Can Eddie Redmayne Win The Oscar For 'The Theory Of Everything'? He's Closer To The Gold Than Ever

At this point, it almost seems like a sure thing that Eddie Redmayne will win an Oscar for his performance as Stephen Hawking in The Theory Of Everything. But what are his chances? With this role, his time may finally have come. While this is his first nomination, Eddie Redmayne has been hovering around an Academy Award for the last few years, appearing in acclaimed films such as Les Miserables, The Good Shepherd, and My Week With Marilyn. So far this season, Redmayne has won the Screen Actor's Guild Award as well as the BAFTA for Lead Actor and the Golden Globe for Lead Actor in a Drama. This is an impressive resume leading up to the Academy Awards and puts the odds in his favor.

However, we should always be prepared for an Oscar surprise and the Best Actor category has given Eddie Redmayne great competition in Benedict Cumberbatch, Steve Carrell, Michael Keaton, and Bradley Cooper. Can he pull it off?

Actors in biographical fllms almost always do well at the Oscars. That's one of the (many) reasons why David Oyelowo's snub was so surprising and upsetting, especially considering there hasn't been a "biopic" about Dr. Martin Luther King Jr. until Selma. For reasons I don't always agree with, the Academy is impressed with actors "capturing the spirit" of a real person. The Theory of Everything took that one step further with technology — they were able to use Stephen Hawking's actual voice, which is copyrighted. Then again, it doesn't hurt that The Theory of Everything is an incredible story that transcends who Hawking is as a person. He could be a fictional character and we would still be throwing awards at Eddie Redmayne for his performance.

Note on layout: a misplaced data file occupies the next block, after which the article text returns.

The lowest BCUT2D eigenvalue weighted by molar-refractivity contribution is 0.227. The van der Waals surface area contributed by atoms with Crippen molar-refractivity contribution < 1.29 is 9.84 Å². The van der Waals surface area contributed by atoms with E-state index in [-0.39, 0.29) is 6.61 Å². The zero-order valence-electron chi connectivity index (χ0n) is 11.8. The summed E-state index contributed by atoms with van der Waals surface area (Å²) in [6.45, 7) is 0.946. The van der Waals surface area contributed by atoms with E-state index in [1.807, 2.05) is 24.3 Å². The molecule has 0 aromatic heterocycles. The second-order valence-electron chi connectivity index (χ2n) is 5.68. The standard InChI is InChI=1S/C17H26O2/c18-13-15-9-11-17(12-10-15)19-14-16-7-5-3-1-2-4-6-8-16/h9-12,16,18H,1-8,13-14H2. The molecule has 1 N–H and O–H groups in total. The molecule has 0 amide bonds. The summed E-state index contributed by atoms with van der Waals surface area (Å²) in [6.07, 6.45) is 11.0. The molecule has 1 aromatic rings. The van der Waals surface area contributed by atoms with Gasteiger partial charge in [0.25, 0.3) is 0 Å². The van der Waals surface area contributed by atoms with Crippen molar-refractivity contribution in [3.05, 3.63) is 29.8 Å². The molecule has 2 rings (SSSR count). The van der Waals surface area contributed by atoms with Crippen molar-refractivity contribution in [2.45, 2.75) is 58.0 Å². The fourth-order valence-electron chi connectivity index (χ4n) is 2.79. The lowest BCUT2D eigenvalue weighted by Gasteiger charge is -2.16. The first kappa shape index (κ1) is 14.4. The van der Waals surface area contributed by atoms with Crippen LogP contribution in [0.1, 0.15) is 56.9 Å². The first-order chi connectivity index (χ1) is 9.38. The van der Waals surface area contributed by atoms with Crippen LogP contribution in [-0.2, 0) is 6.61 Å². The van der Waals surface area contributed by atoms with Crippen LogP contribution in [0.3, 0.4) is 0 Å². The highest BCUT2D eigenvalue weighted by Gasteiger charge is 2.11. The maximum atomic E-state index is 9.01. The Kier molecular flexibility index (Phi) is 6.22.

I don't want to suggest that the Academy Awards are a pageant or a popularity contest, but Eddie Redmayne is also so darn charming. He's got that "befuddled Hugh Grant" thing down pat. In the past few years, the Best Actress in a Leading Role award has gone to young actresses, including Natalie Portman, Jennifer Lawrence, and Lupita Nyong'o, as well as young nominees Quvenzhané Wallis and Rooney Mara. However, we haven't seen as many younger actors in their corresponding category. Redmayne is the youngest Best Leading Actor nominee since Jesse Eisenberg and James Franco were nominated in 2010. His win would bring some youth to the category, which may be an advantage.

In the end, I think the Best Lead Actor award comes down to The Theory of Everything and Birdman. Keaton also won at the Golden Globes and practically swept the Critics Choice Awards all by himself. Who will The Academy choose? Will they recognize Keaton, who explored the very craft of film and theatre and what it means to be an actor? Or will they give the trophy to Redmayne for his impressive take on real events? Redmayne has a good shot, but we're going to have to wait until Sunday night to see.

Image: Focus Features